Follow-up to my message of Spring 2012 re planting two Citrumelos in Los Lunas (20 miles south of Albuquerque). The trees were six years old, each about six feet high. As of this writing, one tree is dead, but one is alive and well and leafing out (as is the Citrus trifoliata, one of the Citrumelo's parents). Actually, the dead tree dropped its leaves and the bark turned brown last November as soon as the nightime temps were pretty consistently in the 20's. The remaining tree also dropped its leaves at the same time, but the bark remained green throughout winter. FYI January this year averaged 29F, daily average high was 42F and daily average low was 15F (seven nights in single digits with lowest at 4F). Three nights ago we had a sudden freeze here down to 24F which seriously scorched the emerging Mulberry and Ailanthus tree leaves, but the new Citrumelo leaves appear unaffected. I can only speculate that cold hardiness for Citrumelos may be variable which I remember was the case in lemon and orange groves in So. California when I lived there.

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clipped on: 01.10.2014 at 08:00 pm    last updated on: 01.10.2014 at 08:00 pm

RE: anybody growing hardy citrus in abq or nm? (Follow-Up #7)

posted by: fabaceae_native on 02.17.2013 at 11:17 pm in Southwestern Gardening Forum

While Alamogordo is one of the warmer places in the state, it is still too cold for 'standard' citrus outside without protection. If I'm not mistaken they hit -18 there during our freak record freeze of 2011!

But there are (or were, I've not heard a report on how they weathered that freeze) lots of palm trees. And pomegranates, pistachios, and pecans, among other things, are grown there commercially. The 2012 Hardiness Zone Map calls it a solid 8a.

If I lived in Alamogordo I would totally experiment with hardy citrus a la Stan McKenzie. Anything hardy to around 10 degrees would be worth growing there (and protected during the rare big freezes like we saw in 2011).

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clipped on: 01.10.2014 at 07:59 pm    last updated on: 01.10.2014 at 07:59 pm

RE: anybody growing hardy citrus in abq or nm? (Follow-Up #4)

posted by: rdr115 on 02.19.2012 at 08:44 pm in Southwestern Gardening Forum

Fabaceae: I have the trifoliate-orange cultivar 'Flying Dragon'--about 4 ft high so smaller than the regular plant, columnar habit, with very contorted and twisted stems and branches. And savage thorns (citrumelo has inherited those.) The fruit is less than golf-ball size with a thick, hard rind and almost no pulp, just seeds. I'm not into sugary foods so haven't made marmelade, but have grated rinds for zest which is very bitter. Flowers typical for Citrus, highly scented. Ripe fruits are fuzzy yellow, not orange. In my book very worth growing. It flowers fairly late in spring so avoids heavy frosts (so far). For fresh eating I have two Meyer lemon trees and some kumquats. These are outdoors in summer and in the house in winter. Very reliable. I've tried many other citrus with less than satisfactory results.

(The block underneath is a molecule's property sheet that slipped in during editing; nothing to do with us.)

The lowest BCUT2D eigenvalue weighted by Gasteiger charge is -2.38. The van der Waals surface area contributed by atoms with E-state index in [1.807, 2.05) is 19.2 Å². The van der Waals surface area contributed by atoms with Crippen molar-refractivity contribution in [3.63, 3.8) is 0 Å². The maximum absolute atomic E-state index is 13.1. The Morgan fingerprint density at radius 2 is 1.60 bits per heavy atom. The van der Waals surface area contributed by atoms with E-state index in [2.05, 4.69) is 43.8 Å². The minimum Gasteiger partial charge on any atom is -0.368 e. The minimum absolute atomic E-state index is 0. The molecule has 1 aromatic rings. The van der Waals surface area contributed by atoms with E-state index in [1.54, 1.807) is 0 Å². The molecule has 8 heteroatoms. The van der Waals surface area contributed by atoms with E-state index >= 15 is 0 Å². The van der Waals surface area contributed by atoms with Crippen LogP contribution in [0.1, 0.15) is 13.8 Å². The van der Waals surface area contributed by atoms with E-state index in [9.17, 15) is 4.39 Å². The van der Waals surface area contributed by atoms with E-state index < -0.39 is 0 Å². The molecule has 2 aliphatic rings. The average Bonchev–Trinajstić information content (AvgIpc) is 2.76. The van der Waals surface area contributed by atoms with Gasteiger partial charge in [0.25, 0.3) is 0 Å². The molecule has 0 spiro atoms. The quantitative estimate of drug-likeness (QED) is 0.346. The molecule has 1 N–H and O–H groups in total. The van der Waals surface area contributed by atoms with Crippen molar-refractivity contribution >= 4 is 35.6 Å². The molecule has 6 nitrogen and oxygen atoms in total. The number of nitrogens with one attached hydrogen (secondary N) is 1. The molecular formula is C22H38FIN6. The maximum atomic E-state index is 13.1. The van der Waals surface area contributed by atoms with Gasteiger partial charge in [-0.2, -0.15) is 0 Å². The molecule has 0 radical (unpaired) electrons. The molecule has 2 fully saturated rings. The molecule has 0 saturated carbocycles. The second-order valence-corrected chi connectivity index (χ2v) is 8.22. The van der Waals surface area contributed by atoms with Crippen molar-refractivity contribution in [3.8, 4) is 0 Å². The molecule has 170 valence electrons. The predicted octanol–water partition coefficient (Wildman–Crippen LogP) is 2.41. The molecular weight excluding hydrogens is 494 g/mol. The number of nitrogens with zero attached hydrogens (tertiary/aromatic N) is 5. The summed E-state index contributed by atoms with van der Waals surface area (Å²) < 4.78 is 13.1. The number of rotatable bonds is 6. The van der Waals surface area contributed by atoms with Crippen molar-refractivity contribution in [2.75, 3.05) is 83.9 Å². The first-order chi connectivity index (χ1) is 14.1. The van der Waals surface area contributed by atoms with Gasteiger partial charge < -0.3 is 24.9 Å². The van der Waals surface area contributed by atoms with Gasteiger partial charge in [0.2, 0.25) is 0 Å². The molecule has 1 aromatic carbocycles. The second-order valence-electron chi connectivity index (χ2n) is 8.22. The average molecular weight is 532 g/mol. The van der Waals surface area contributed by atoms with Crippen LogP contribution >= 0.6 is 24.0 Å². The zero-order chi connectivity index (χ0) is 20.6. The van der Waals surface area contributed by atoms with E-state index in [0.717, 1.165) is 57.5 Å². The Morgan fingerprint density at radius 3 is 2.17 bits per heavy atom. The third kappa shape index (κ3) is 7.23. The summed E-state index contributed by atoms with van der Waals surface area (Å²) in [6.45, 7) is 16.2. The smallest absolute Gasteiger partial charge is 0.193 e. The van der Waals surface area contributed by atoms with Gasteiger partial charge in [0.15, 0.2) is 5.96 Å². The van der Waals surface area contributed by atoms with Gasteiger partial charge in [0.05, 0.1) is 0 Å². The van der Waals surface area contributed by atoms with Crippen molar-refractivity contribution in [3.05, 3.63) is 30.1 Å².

The citrumelos are in very large containers and have not flowered. Hopefully they will if they can get established in the ground. It'll be a learning experience. What citrumelo might do here is one thing--after 22 years here I have learned not to rely on horticultural information from "authorities" who have never gardened in the middle Rio Grande valley. This place lends new meaning to the whole shtick.

By the way, I see that the new Flora of China has transferred the trifoliate-orange to the genus Citrus, making Poncirus trifoliata a synonym of Citrus trifoliata.

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clipped on: 01.10.2014 at 07:58 pm    last updated on: 01.10.2014 at 07:58 pm

RE: anybody growing hardy citrus in abq or nm? (Follow-Up #1)

posted by: rdr115 on 02.10.2012 at 06:01 pm in Southwestern Gardening Forum

I'm 20 or so miles south of Albuquerque in an infamous frost pocket and have had Poncirus trifoliata for ages. It weathered last February's subzero temps (lowest at -15F) with no apparent problem and as a matter of fact never flowered and fruited better than last summer. (And it's planted in adobe clay.) I have two very large 6-year old citrumelos that are going to have to be planted out this spring as they are too large to be hauled in anymore. Like the trifoliate orange they are deciduous, so I have hopes they'll last, though I won't hold my breath for any fruit.